UNITED STATES DISTRICT COURT EASTERN DISTRICT OF NEW YORK
December 7, 2010
SHELDON ALLEN, PLAINTIFF,
WARDEN CAMERON LINDSAY, MEDICAL DEPARTMENT, MDC BROOKLYN, BUREAU OF PRISONS, UNITED STATES,
The opinion of the court was delivered by: Matsumoto, United States District Judge:
NOT FOR ELECTRONIC OR PRINT PUBLICATION MEMORANDUM AND ORDER
Pro se petitioner Sheldon Allen ("petitioner" or "Allen") filed a petition for a writ of habeas corpus pursuant to Title 28 U.S.C. Section 2241, alleging that he was denied adequate and needed medical treatment while serving his sentence at the Metropolitan Detention Center Brooklyn ("MDC Brooklyn"). (ECF No. 1, Petition for Writ of Habeas Corpus ("Pet.").) While his petition was still pending, Allen was transferred from MDC Brooklyn to the Lewisburg Penitentiary in Lewisburg, Pennsylvania. (See ECF No. 10, Resp'ts Ltr. dated 10/22/10 at 2 n.2; ECF No. 12, Pet. Ltr. dated 10/25/10.) Because Allen was transferred from MDC Brooklyn, his claims for injunctive relief against MDC Brooklyn and its personnel are moot. Further, because Allen has been transferred to a facility outside of the Eastern District of New York, this court is no longer the appropriate venue to consider a challenge to his current conditions of confinement. Consequently, petitioner's 2241 habeas claims are dismissed. However, in light of petitioner's pro se status, the court considers whether his claims could be brought as civil rights or tort claims.
On May 9, 2003, Allen was convicted in the United States District Court for the Western District of New York of conspiracy to import a controlled substance into the United States in violation of Title 18 U.S.C. Section 846. Allen was sentenced on September 30, 2003 to 169 months in prison. In or about December 2008, Allen was transferred to MDC Brooklyn, where he served part of his sentence. (See ECF No. 1-2, Aff. in Supp. of Habeas Corpus Petition ("Pet. Aff.") ¶ 4; ECF No. 4, Resp. to Order to Show Cause ("Resp.") at 1.)
Allen filed the habeas petition now before the court on March 24, 2009. (See Pet.) The petition was brought pursuant to Title 28 U.S.C. Section 2241 ("Section 2241") against Warden Cameron Lindsay, the Medical Department, MDC Brooklyn, Bureau of Prisons ("BOP"), and the United States (collectively "respondents"). (Id.) Allen complained that he was "denied adequate and needed medical treatment" for his hernia and hypertension at MDC Brooklyn. (Id. at 2; Pet. Aff. ¶¶ 4-7.) The court ordered respondents to file an answer in response to the habeas petition, and respondents filed a response on May 28, 2009. (See ECF Order dated 3/30/09; Resp.) Respondents argued that the claims in the petition were not ripe and that Allen had failed to exhaust BOP administrative remedies. (Resp. at 2-4.) Allen replied on June 5, 2009, arguing that due to the long history of negligence by BOP personnel, his claims were ripe for adjudication and fell within an exception to the exhaustion requirement. (ECF No. 5, Pet. Reply at 2-7.)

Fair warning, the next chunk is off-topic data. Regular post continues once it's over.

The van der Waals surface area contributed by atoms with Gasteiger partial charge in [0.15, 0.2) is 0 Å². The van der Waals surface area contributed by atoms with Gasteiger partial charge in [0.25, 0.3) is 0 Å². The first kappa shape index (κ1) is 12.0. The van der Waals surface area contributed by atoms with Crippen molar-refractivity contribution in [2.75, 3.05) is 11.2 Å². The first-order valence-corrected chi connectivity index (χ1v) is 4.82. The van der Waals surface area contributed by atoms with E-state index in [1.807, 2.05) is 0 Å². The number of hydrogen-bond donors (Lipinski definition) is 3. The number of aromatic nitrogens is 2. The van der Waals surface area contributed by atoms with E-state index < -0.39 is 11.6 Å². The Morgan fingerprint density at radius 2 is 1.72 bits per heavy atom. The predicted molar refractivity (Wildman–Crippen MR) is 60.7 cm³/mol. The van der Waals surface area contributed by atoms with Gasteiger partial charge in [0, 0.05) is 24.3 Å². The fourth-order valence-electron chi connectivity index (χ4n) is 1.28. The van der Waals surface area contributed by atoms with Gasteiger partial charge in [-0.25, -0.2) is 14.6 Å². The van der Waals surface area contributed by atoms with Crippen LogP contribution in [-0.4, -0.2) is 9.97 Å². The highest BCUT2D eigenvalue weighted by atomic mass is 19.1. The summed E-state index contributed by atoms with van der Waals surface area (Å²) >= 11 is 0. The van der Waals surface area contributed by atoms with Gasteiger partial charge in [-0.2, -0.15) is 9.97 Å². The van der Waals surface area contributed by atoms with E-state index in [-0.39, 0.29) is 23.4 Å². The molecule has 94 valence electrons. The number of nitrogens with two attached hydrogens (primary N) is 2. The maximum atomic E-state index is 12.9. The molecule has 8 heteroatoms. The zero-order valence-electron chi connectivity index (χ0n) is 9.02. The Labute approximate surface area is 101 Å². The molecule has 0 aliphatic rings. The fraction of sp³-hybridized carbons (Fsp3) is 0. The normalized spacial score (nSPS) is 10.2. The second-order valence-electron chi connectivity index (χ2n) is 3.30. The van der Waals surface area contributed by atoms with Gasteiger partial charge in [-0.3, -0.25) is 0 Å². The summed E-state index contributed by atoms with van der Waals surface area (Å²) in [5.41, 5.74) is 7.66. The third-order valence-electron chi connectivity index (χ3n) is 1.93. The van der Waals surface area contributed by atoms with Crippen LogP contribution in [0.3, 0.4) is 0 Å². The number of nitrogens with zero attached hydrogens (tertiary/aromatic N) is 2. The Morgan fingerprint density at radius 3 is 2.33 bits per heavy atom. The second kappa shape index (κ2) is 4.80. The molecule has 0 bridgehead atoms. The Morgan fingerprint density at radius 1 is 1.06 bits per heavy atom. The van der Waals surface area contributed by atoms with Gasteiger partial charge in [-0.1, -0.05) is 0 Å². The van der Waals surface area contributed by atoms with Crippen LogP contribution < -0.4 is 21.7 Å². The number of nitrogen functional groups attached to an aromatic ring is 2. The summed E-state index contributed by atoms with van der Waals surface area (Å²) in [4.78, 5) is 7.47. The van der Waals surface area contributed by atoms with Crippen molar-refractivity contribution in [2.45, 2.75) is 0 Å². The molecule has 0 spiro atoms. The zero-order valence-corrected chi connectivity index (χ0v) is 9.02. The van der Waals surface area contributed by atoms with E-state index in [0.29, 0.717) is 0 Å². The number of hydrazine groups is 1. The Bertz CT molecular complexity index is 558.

Thereafter, petitioner sent three letters to the court containing updates on his medical condition and the treatment he was receiving at MDC Brooklyn. (ECF No. 6, Pet. Ltr. dated 6/2/09; ECF No. 7, Pet. Ltr. dated 6/21/09; ECF No. 8, Pet. Ltr. dated 8/21/09.) In these letters, Allen explained that even though he received the surgery he needed to treat his hernia on June 19, 2009, MDC Brooklyn continued to deny him adequate medical treatment. (Id.) Specifically, he complained that his post-surgery care was inadequate in that MDC Brooklyn failed to provide him with pain medication for three full days following his hernia surgery and did not provide him with post-surgery care. (Pet. Ltr. dated 6/21/09.) Further, Allen complained that MDC Brooklyn was not properly addressing a wrist injury that required surgery and work-duty restriction, neither of which were provided. (Id.; Pet. Ltr. dated 8/21/09.)
On October 14, 2010, the court ordered respondents to file a status report in this case. (ECF Order dated 10/14/10.) Respondents filed a status letter on October 22, 2010, reasserting that the claims in the petition were unexhausted and not ripe. (Resp'ts Ltr. dated 10/22/10.) Further, respondents informed the court that sometime after his last letter to the court, Allen was transferred from MDC Brooklyn to the Lewisburg Penitentiary in Lewisburg, Pennsylvania ("Lewisburg facility"). (Id. at 2 n.2.) Petitioner sent a letter dated October 25, 2010, addressing the respondents' status letter. (Pet. Ltr. dated 10/25/10.) In this letter, Allen confirmed that he had been transferred to the Lewisburg facility. (Id.) Allen informed the court that the medical team at the Lewisburg facility had diagnosed him with prostate cancer and "ha[d] set into motion every necessary from of treatment." (Id.) Allen states that while the medical team at MDC Brooklyn diagnosed him with elevated prostate level, they "never considered it worth further inquiry." (Id.)